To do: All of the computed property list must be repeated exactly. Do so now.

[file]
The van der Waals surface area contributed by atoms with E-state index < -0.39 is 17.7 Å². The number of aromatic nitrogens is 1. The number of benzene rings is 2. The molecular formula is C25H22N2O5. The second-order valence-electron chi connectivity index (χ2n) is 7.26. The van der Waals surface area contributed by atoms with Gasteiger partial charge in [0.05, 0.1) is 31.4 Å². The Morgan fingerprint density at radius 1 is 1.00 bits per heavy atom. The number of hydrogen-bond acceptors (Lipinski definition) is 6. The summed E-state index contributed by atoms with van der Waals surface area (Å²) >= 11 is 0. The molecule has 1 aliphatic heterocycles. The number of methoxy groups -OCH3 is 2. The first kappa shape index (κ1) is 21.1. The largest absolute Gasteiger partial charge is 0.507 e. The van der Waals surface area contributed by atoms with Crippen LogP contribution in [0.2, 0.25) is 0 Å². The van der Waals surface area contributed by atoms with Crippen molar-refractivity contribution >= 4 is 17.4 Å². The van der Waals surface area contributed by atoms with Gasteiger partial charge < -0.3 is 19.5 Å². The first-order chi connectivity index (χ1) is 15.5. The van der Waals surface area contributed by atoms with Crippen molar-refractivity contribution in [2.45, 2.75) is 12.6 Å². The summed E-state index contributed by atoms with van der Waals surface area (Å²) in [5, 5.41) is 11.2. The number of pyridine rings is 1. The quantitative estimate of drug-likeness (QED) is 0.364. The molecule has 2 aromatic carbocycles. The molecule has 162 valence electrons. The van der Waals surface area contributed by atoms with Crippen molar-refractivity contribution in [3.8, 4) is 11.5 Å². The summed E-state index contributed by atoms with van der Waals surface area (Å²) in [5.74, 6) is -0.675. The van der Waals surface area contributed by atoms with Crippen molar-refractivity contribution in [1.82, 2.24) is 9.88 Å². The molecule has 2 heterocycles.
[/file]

The van der Waals surface area contributed by atoms with E-state index < -0.39 is 17.7 Å². The number of aromatic nitrogens is 1. The number of benzene rings is 2. The molecular formula is C25H22N2O5. The second-order valence-electron chi connectivity index (χ2n) is 7.26. The van der Waals surface area contributed by atoms with Gasteiger partial charge in [0.05, 0.1) is 31.4 Å². The Morgan fingerprint density at radius 1 is 1.00 bits per heavy atom. The number of hydrogen-bond acceptors (Lipinski definition) is 6. The summed E-state index contributed by atoms with van der Waals surface area (Å²) >= 11 is 0. The molecule has 1 aliphatic heterocycles. The number of methoxy groups -OCH3 is 2. The first kappa shape index (κ1) is 21.1. The largest absolute Gasteiger partial charge is 0.507 e. The van der Waals surface area contributed by atoms with Crippen LogP contribution in [0.2, 0.25) is 0 Å². The van der Waals surface area contributed by atoms with Crippen molar-refractivity contribution >= 4 is 17.4 Å². The van der Waals surface area contributed by atoms with Gasteiger partial charge < -0.3 is 19.5 Å². The first-order chi connectivity index (χ1) is 15.5. The van der Waals surface area contributed by atoms with Crippen molar-refractivity contribution in [2.45, 2.75) is 12.6 Å². The summed E-state index contributed by atoms with van der Waals surface area (Å²) in [5, 5.41) is 11.2. The number of pyridine rings is 1. The quantitative estimate of drug-likeness (QED) is 0.364. The molecule has 2 aromatic carbocycles. The molecule has 162 valence electrons. The van der Waals surface area contributed by atoms with Crippen molar-refractivity contribution in [3.8, 4) is 11.5 Å². The summed E-state index contributed by atoms with van der Waals surface area (Å²) in [5.74, 6) is -0.675. The van der Waals surface area contributed by atoms with Crippen molar-refractivity contribution in [1.82, 2.24) is 9.88 Å². The molecule has 2 heterocycles.